That is all I really feel about Philip Seymour Hoffman, and of course it winds up making its way back to me. The greater the art, the greater the temptation to reach for some kinship with the artist. Who would we want to be -- or, more lazily, imagine ourselves to be like -- if not that person? More to the point, we all have to work and have very little say in that part of the deal. It is nice to imagine that we can do it well enough to put some dignity in it, to put some dignity even in the shit that stubbornly refuses to be anything but.


I couldn't do anything on Thursday, I was just too sad. I'd been up late on Wednesday night, drinking (if not as much as I feared I would) and writing about my friend, who had just died. She was 33, and she burned her liver out and it failed, and then her kidneys failed, and that was it.

I spent a lot of time with her in my 20s, but she left town around when I left my 20s, to go back to the city where she was born. The potemkin closeness of social media let me fill in the blanks with pictures her friends posted and the soft certainty that anyone LIKE-ing my status updates was clearly doing fine; news didn't filter up very frequently, and on the few occasions I saw her I was so happy to do so that I filled in the blanks myself. I would have told you she was well, because I wanted her to be well. But she drank herself to death down there, with all the ferocity and purpose she brought to every other better thing in her life when I knew her. I hate all this, so much. I hate not having known it, I hate knowing it, I hate that it happened and I hate that she's gone. Thursday was zombified, bottomless.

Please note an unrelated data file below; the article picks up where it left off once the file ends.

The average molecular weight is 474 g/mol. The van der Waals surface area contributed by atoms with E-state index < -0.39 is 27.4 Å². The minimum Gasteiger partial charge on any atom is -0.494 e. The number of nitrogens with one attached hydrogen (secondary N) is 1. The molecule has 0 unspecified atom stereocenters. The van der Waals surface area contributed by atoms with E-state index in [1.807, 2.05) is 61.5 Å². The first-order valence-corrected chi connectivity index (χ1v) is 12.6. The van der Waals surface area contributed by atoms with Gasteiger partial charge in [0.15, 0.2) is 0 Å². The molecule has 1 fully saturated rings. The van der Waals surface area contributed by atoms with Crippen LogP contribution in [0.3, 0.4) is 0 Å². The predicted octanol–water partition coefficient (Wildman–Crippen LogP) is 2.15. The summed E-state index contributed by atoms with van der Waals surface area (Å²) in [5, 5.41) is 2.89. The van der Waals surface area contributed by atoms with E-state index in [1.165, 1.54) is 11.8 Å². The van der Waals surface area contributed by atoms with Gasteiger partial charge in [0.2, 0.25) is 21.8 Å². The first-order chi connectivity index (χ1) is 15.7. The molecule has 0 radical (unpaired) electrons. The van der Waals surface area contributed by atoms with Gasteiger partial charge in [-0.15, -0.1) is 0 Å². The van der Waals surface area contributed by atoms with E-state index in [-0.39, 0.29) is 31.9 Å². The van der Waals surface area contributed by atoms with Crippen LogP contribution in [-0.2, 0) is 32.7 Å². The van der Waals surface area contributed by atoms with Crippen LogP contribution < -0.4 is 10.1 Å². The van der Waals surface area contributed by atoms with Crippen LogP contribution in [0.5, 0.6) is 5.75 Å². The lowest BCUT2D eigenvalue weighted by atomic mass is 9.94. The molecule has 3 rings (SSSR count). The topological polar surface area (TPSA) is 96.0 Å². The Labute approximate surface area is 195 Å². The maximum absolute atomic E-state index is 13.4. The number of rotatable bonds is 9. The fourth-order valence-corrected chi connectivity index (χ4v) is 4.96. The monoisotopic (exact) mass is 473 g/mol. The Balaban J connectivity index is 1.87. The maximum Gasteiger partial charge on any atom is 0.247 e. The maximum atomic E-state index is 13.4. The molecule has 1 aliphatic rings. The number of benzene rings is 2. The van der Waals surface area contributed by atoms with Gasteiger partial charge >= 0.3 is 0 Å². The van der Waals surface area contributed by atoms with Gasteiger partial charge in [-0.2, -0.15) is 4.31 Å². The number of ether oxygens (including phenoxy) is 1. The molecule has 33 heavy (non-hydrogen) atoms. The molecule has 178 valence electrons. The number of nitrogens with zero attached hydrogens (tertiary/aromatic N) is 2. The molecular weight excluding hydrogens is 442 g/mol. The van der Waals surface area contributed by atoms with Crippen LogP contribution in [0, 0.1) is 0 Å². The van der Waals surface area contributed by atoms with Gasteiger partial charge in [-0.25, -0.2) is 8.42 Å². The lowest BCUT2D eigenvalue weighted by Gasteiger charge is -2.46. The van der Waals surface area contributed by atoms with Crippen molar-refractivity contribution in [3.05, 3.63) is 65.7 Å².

Since then I have made a point of seeing my friends, and it has been good. We, all of us, are going through the same thing and trying to help each other through it. I have also, since I woke up on Friday, written and edited more or less without stopping. If I am near my computer I am on it, and I have to force myself from the house in order not to be on it.

This is a busy time of year for someone writing about sports, but also I am in need of all this busy-ness. It keeps my eyes on the road. I am just making noise, at some level, whistling polysyllabically past the graveyard. But, also and in a way I am not fighting at the moment, there is the sense that I have to do something. So I am doing this.

I know, because Hoffman talked about it in that Times profile, that it was not easy for him to move so fully into and out of all those different people, not merely trying on but inhabiting their problems and then leaving them behind when the workday was done. It was his passion and his job, and he did relentlessly and brilliantly, but it seems he also did it in part because he was unable to stop. Here's a kinship with the artist that I am very strictly not seeking. Hoffman was an addict, and then he was sober for more than 20 years before relapsing -- the story of his rehab stint was briefly in the news earlier this year, to general surprise -- and then, this quickly, winding up in the place addiction tends to lead people.

There are platitudes about the all-consuming intensity of the artist that maybe are more apt in Hoffman's case than not, although of course I wouldn't know. I know that they seem insufficient in a general sense, and would of course be ghoulishly more so to the family and friends Hoffman left behind. I don't want to speculate, at least about this.

What I want to imagine about why Hoffman worked so much, in general and at the specifics, was not that he feared what he would feel or suffer if he stopped, but that he believed the grace of making something as well as he could was the best and most meaningful counterpoint to addiction's crushing nihilism, the best and most human rebuttal to the thing that pulls towards darkness. "In the end, I’m grateful to feel something so deeply, and I’m also grateful that it’s over," he says elsewhere in that Times profile. "And that’s my life."

I am, right now, afraid to stop writing, because I know what I will feel when I stop. But also I am unwilling to stop, because this seems the only thing to do, in general but also in the face of my friend unmade and the unnamed suffering that unmade her. The idea is just to make something, as well as I can make it, over and over -- throw what I have out into what's empty, as far as it'll go. To do it until what is empty is filled up.

Or, I guess, until re-remembering that one person does not contain enough to unmake an abyss. So: I'll do it in defiance of that knowledge, then, or just in defiance. Maybe that. It's the best answer I've got.